GE Renewable Energy’s Haliade-X 13 MW prototype, the world’s most powerful wind turbine in operation, has received a full type certificate from DNV GL.
This full type certification, which follows a provisional type certification announced in June, provides independent verification that the new turbines will operate safely, reliably and according to design specifications.
Full type certification is a “key step” in enabling customers to obtain financing when purchasing the turbines.
Certifying the Haliade-X involved a series of tests on a 12 MW prototype located in Rotterdam, in the Netherlands, plus tests of the turbine’s 107 metre blades at the UK’s Offshore Renewable Energy (ORE) Catapult centre in Blyth, UK, and the Massachusetts Wind Technology Testing Center in Boston, US.
GE Renewable Energy offshore wind chief technology officer Vincent Schellings said: “This is a key milestone for us as it gives our customers the ability to obtain financing when purchasing the Haliade-X.
“Our continued goal is to provide them the technology they need to drive the global growth of offshore wind as it becomes an ever more affordable and reliable source of renewable energy.”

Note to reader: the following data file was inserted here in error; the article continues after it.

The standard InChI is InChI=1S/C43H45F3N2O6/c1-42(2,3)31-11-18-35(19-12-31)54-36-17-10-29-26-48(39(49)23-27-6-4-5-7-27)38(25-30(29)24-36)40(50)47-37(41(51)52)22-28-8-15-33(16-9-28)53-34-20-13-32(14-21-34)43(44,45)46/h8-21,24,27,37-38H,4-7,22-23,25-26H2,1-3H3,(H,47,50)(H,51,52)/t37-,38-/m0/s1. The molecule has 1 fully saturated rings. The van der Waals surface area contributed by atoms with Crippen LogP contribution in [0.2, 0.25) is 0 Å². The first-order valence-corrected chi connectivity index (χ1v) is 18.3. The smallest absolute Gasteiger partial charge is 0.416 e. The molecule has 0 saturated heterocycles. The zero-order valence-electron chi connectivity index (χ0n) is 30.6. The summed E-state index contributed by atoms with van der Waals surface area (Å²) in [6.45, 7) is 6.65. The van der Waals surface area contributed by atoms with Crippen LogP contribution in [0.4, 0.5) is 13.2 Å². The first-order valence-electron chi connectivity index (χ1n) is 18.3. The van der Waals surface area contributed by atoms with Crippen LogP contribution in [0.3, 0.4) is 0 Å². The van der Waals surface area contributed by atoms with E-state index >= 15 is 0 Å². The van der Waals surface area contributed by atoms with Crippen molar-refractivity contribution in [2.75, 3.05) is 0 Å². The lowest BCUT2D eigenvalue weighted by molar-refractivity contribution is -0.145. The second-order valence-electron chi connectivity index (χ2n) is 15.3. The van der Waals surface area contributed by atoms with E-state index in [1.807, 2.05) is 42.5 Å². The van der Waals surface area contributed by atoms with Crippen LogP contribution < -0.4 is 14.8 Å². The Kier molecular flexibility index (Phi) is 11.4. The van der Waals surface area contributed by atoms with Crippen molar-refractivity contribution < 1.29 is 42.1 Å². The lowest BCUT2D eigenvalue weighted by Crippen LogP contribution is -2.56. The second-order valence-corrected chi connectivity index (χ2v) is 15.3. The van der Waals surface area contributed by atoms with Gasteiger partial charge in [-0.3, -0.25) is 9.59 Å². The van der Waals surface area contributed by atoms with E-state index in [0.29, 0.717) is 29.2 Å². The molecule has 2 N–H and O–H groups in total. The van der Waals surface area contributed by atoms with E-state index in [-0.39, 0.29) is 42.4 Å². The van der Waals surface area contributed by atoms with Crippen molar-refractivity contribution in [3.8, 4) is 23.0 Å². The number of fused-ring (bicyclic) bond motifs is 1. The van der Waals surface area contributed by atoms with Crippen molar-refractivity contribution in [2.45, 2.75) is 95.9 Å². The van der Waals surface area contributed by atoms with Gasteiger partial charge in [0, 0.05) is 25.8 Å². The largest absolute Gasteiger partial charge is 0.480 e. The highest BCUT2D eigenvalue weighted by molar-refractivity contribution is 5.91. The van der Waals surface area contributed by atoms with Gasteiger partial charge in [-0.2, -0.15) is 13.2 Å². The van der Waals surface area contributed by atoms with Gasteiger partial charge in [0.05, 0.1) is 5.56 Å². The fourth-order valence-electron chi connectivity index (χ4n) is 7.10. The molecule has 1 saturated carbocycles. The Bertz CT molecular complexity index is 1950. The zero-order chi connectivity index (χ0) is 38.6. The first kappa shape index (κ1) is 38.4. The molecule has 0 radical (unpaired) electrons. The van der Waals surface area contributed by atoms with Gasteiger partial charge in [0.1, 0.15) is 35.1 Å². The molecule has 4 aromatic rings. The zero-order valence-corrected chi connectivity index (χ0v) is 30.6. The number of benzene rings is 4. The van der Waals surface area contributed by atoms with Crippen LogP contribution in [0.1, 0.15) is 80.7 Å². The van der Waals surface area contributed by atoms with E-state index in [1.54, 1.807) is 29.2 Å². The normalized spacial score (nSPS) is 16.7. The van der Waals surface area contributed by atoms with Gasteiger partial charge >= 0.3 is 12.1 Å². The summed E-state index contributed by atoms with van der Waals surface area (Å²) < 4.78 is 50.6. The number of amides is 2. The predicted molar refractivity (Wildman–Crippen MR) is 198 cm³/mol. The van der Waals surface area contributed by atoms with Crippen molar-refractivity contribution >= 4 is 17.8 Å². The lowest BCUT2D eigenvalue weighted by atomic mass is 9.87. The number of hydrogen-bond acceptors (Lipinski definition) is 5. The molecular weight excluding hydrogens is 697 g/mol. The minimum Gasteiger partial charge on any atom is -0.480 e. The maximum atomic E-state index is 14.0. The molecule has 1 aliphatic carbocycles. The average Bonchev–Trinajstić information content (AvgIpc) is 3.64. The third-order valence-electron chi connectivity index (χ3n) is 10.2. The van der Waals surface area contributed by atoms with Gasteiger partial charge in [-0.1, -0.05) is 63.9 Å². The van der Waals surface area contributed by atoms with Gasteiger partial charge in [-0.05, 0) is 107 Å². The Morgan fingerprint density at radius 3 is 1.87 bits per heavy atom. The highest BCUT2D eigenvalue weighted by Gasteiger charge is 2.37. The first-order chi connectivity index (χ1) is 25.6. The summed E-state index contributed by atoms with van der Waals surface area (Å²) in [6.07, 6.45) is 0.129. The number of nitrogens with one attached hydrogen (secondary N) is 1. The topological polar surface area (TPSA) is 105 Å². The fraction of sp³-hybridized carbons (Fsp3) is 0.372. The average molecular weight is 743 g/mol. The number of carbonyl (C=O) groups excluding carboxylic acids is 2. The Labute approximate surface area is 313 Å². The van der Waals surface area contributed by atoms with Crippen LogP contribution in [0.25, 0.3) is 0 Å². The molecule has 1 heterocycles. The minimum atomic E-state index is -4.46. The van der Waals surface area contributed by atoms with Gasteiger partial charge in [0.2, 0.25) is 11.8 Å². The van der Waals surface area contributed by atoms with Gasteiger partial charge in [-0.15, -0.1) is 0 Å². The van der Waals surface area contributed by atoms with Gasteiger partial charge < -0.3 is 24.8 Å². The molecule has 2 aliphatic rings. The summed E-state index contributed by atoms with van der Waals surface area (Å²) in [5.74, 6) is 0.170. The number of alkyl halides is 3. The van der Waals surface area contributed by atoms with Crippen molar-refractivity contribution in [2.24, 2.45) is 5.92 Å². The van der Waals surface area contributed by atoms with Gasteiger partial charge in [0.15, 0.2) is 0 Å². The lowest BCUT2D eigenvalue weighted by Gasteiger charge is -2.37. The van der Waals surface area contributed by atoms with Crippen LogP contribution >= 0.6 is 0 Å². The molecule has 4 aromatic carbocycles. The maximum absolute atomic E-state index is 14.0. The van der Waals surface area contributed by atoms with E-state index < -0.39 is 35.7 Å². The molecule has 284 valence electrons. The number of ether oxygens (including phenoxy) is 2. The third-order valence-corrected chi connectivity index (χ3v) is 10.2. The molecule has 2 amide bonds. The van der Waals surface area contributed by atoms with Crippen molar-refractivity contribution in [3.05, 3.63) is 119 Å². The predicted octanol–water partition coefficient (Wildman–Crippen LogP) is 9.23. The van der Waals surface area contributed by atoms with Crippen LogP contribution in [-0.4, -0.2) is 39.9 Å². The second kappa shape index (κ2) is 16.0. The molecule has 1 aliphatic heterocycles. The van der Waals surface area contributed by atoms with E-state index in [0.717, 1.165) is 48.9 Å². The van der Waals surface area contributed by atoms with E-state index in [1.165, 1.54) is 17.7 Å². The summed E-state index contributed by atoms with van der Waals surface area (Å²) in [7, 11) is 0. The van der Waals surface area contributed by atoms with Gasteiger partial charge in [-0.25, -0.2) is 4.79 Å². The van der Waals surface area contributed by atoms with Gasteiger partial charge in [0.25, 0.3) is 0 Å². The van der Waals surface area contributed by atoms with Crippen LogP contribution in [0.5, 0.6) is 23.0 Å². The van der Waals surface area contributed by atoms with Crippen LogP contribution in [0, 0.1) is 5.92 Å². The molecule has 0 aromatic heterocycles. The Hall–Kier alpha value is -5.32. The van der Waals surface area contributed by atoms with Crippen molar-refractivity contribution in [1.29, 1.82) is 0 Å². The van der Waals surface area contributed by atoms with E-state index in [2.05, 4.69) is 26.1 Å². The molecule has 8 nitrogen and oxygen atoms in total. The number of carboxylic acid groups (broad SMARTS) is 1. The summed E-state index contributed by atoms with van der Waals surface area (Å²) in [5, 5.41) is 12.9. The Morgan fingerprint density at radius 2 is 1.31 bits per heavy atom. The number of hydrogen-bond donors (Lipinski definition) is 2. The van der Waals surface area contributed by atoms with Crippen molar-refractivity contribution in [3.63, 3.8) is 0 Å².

“At DNV GL we predict that offshore wind will generate almost 9% of electricity globally by 2050.
One GE Haliade-X 12 MW offshore wind turbine can generate up to 67 gigawatt-hours of gross annual energy production, providing enough clean energy to power 16,000 European households.
The Haliade-X has been selected as the preferred wind turbine for the 120 MW Skipjack and 1100 MW Ocean Wind projects in the US.
GE Renewable Energy recently announced that the prototype has been optimised and is now operating at a 13 MW power output.
Testing will continue and the company said it expects to obtain a type certificate for the Haliade-X at 13 MW in the first half of 2021.
The Haliade-X 13MW offshore wind turbine will be used in the first two phases of UK’s Dogger Bank offshore wind farm, with a total of 190 units to be installed starting in 2023.